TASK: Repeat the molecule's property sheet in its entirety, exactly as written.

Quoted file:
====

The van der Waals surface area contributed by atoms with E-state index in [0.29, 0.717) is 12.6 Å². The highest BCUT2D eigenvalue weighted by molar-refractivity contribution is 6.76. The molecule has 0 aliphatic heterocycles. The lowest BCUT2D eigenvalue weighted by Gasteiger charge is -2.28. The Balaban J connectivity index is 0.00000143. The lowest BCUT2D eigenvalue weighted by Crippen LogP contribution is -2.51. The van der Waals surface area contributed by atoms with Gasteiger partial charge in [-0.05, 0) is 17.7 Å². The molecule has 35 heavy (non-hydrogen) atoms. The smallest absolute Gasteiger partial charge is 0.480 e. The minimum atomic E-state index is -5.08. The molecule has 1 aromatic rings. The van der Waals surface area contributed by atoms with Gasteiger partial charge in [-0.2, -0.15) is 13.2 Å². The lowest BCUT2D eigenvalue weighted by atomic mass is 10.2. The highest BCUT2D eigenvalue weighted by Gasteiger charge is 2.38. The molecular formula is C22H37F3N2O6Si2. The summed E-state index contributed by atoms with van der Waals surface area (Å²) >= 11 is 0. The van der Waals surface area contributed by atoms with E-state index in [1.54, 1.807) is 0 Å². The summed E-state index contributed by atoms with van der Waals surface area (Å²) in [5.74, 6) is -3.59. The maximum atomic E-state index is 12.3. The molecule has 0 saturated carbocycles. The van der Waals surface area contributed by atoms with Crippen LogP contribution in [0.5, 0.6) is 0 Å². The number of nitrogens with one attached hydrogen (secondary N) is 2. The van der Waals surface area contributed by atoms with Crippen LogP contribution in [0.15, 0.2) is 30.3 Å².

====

The van der Waals surface area contributed by atoms with E-state index in [0.29, 0.717) is 12.6 Å². The highest BCUT2D eigenvalue weighted by molar-refractivity contribution is 6.76. The molecule has 0 aliphatic heterocycles. The lowest BCUT2D eigenvalue weighted by Gasteiger charge is -2.28. The Balaban J connectivity index is 0.00000143. The lowest BCUT2D eigenvalue weighted by Crippen LogP contribution is -2.51. The van der Waals surface area contributed by atoms with Gasteiger partial charge in [-0.05, 0) is 17.7 Å². The molecule has 35 heavy (non-hydrogen) atoms. The smallest absolute Gasteiger partial charge is 0.480 e. The minimum atomic E-state index is -5.08. The molecule has 1 aromatic rings. The van der Waals surface area contributed by atoms with Gasteiger partial charge in [-0.2, -0.15) is 13.2 Å². The lowest BCUT2D eigenvalue weighted by atomic mass is 10.2. The highest BCUT2D eigenvalue weighted by Gasteiger charge is 2.38. The molecular formula is C22H37F3N2O6Si2. The summed E-state index contributed by atoms with van der Waals surface area (Å²) >= 11 is 0. The van der Waals surface area contributed by atoms with E-state index in [1.54, 1.807) is 0 Å². The summed E-state index contributed by atoms with van der Waals surface area (Å²) in [5.74, 6) is -3.59. The maximum atomic E-state index is 12.3. The molecule has 0 saturated carbocycles. The van der Waals surface area contributed by atoms with Crippen LogP contribution in [0.5, 0.6) is 0 Å². The number of nitrogens with one attached hydrogen (secondary N) is 2. The van der Waals surface area contributed by atoms with Crippen LogP contribution in [0.15, 0.2) is 30.3 Å².